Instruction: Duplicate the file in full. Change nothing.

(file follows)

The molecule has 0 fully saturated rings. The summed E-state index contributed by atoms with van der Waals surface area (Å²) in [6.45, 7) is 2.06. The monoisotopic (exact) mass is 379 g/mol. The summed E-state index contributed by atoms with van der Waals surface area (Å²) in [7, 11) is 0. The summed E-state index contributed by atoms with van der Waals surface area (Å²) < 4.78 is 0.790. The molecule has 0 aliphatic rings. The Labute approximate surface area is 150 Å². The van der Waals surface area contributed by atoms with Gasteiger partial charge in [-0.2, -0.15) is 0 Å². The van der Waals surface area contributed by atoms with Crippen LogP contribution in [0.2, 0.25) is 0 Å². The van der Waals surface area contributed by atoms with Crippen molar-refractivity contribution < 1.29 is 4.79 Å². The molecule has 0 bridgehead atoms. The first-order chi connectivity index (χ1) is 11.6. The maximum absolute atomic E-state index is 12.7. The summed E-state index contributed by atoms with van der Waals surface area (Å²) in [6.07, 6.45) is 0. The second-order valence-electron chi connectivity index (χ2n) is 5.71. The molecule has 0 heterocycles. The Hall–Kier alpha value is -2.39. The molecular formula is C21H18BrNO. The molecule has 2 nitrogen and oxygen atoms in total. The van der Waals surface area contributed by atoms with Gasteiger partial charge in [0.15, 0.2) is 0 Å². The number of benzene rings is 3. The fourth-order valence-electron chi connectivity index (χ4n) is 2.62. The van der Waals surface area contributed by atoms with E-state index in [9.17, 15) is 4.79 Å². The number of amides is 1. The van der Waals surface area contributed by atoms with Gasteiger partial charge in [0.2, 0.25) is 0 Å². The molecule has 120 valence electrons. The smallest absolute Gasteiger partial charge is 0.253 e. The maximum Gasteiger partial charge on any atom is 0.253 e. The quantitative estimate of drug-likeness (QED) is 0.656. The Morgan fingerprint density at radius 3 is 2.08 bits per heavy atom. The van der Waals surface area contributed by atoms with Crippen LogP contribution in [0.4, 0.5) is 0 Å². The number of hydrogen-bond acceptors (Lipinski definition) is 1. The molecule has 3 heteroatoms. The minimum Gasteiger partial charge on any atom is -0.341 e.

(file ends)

The molecule has 0 fully saturated rings. The summed E-state index contributed by atoms with van der Waals surface area (Å²) in [6.45, 7) is 2.06. The monoisotopic (exact) mass is 379 g/mol. The summed E-state index contributed by atoms with van der Waals surface area (Å²) in [7, 11) is 0. The summed E-state index contributed by atoms with van der Waals surface area (Å²) < 4.78 is 0.790. The molecule has 0 aliphatic rings. The Labute approximate surface area is 150 Å². The van der Waals surface area contributed by atoms with Gasteiger partial charge in [-0.2, -0.15) is 0 Å². The van der Waals surface area contributed by atoms with Crippen LogP contribution in [0.2, 0.25) is 0 Å². The van der Waals surface area contributed by atoms with Crippen molar-refractivity contribution < 1.29 is 4.79 Å². The molecule has 0 bridgehead atoms. The first-order chi connectivity index (χ1) is 11.6. The maximum absolute atomic E-state index is 12.7. The summed E-state index contributed by atoms with van der Waals surface area (Å²) in [6.07, 6.45) is 0. The second-order valence-electron chi connectivity index (χ2n) is 5.71. The molecule has 0 heterocycles. The Hall–Kier alpha value is -2.39. The molecular formula is C21H18BrNO. The molecule has 2 nitrogen and oxygen atoms in total. The van der Waals surface area contributed by atoms with Gasteiger partial charge in [0.15, 0.2) is 0 Å². The number of benzene rings is 3. The fourth-order valence-electron chi connectivity index (χ4n) is 2.62. The van der Waals surface area contributed by atoms with E-state index in [9.17, 15) is 4.79 Å². The number of amides is 1. The van der Waals surface area contributed by atoms with Gasteiger partial charge in [0.2, 0.25) is 0 Å². The molecule has 120 valence electrons. The smallest absolute Gasteiger partial charge is 0.253 e. The maximum Gasteiger partial charge on any atom is 0.253 e. The quantitative estimate of drug-likeness (QED) is 0.656. The Morgan fingerprint density at radius 3 is 2.08 bits per heavy atom. The van der Waals surface area contributed by atoms with Crippen LogP contribution in [0.4, 0.5) is 0 Å². The number of hydrogen-bond acceptors (Lipinski definition) is 1. The molecule has 3 heteroatoms. The minimum Gasteiger partial charge on any atom is -0.341 e.